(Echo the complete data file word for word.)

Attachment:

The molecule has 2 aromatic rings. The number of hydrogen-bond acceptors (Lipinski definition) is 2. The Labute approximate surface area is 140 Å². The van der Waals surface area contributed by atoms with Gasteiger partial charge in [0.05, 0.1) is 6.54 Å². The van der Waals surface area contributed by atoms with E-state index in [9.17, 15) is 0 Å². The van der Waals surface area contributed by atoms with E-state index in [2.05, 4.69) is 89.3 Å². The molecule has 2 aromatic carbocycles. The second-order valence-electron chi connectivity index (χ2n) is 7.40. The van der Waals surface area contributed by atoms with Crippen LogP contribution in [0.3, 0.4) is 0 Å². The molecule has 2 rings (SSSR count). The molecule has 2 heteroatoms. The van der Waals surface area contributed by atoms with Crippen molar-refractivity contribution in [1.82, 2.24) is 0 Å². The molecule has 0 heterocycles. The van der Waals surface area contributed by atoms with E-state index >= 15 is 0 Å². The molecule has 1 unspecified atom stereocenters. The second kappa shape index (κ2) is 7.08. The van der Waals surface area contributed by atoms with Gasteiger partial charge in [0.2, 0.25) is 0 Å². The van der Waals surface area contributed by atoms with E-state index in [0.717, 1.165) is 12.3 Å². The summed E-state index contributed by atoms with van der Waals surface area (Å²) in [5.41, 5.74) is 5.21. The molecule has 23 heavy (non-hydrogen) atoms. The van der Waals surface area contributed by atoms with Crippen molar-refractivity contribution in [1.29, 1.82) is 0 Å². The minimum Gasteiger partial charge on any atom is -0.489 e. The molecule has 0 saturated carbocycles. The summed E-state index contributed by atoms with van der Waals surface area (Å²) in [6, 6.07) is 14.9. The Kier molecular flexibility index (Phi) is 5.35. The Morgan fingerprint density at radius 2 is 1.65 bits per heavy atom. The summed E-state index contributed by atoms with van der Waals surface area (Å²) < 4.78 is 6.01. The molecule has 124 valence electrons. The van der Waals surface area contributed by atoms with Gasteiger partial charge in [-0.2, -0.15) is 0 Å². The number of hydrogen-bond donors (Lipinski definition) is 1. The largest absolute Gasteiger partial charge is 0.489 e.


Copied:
The molecule has 2 aromatic rings. The number of hydrogen-bond acceptors (Lipinski definition) is 2. The Labute approximate surface area is 140 Å². The van der Waals surface area contributed by atoms with Gasteiger partial charge in [0.05, 0.1) is 6.54 Å². The van der Waals surface area contributed by atoms with E-state index in [9.17, 15) is 0 Å². The van der Waals surface area contributed by atoms with E-state index in [2.05, 4.69) is 89.3 Å². The molecule has 2 aromatic carbocycles. The second-order valence-electron chi connectivity index (χ2n) is 7.40. The van der Waals surface area contributed by atoms with Crippen LogP contribution in [0.3, 0.4) is 0 Å². The molecule has 2 rings (SSSR count). The molecule has 2 heteroatoms. The van der Waals surface area contributed by atoms with Crippen molar-refractivity contribution in [1.82, 2.24) is 0 Å². The molecule has 0 heterocycles. The van der Waals surface area contributed by atoms with E-state index >= 15 is 0 Å². The molecule has 1 unspecified atom stereocenters. The second kappa shape index (κ2) is 7.08. The van der Waals surface area contributed by atoms with Gasteiger partial charge in [0.2, 0.25) is 0 Å². The van der Waals surface area contributed by atoms with E-state index in [0.717, 1.165) is 12.3 Å². The summed E-state index contributed by atoms with van der Waals surface area (Å²) in [5.41, 5.74) is 5.21. The molecule has 23 heavy (non-hydrogen) atoms. The van der Waals surface area contributed by atoms with Crippen molar-refractivity contribution in [1.29, 1.82) is 0 Å². The minimum Gasteiger partial charge on any atom is -0.489 e. The molecule has 0 saturated carbocycles. The summed E-state index contributed by atoms with van der Waals surface area (Å²) in [6, 6.07) is 14.9. The Kier molecular flexibility index (Phi) is 5.35. The Morgan fingerprint density at radius 2 is 1.65 bits per heavy atom. The summed E-state index contributed by atoms with van der Waals surface area (Å²) < 4.78 is 6.01. The molecule has 124 valence electrons. The van der Waals surface area contributed by atoms with Gasteiger partial charge in [-0.2, -0.15) is 0 Å². The number of hydrogen-bond donors (Lipinski definition) is 1. The largest absolute Gasteiger partial charge is 0.489 e.